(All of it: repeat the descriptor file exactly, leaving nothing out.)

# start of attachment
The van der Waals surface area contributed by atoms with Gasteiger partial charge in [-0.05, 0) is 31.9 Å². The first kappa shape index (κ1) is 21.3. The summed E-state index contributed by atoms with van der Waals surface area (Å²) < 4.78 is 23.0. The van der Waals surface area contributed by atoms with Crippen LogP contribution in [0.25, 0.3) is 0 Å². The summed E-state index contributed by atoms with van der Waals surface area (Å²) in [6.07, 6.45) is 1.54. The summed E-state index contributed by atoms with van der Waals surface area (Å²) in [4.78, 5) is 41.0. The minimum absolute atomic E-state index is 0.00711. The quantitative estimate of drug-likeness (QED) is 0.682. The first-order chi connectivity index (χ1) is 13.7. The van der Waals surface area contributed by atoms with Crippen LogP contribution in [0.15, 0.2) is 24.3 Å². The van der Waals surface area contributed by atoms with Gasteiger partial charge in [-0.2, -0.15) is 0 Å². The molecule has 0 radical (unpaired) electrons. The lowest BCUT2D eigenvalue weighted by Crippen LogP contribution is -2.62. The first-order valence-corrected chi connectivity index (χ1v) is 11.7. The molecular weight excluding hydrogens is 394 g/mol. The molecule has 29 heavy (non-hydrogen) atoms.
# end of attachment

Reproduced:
The van der Waals surface area contributed by atoms with Gasteiger partial charge in [-0.05, 0) is 31.9 Å². The first kappa shape index (κ1) is 21.3. The summed E-state index contributed by atoms with van der Waals surface area (Å²) < 4.78 is 23.0. The van der Waals surface area contributed by atoms with Crippen LogP contribution in [0.25, 0.3) is 0 Å². The summed E-state index contributed by atoms with van der Waals surface area (Å²) in [6.07, 6.45) is 1.54. The summed E-state index contributed by atoms with van der Waals surface area (Å²) in [4.78, 5) is 41.0. The minimum absolute atomic E-state index is 0.00711. The quantitative estimate of drug-likeness (QED) is 0.682. The first-order chi connectivity index (χ1) is 13.7. The van der Waals surface area contributed by atoms with Crippen LogP contribution in [0.15, 0.2) is 24.3 Å². The van der Waals surface area contributed by atoms with Gasteiger partial charge in [-0.2, -0.15) is 0 Å². The molecule has 0 radical (unpaired) electrons. The lowest BCUT2D eigenvalue weighted by Crippen LogP contribution is -2.62. The first-order valence-corrected chi connectivity index (χ1v) is 11.7. The molecular weight excluding hydrogens is 394 g/mol. The molecule has 29 heavy (non-hydrogen) atoms.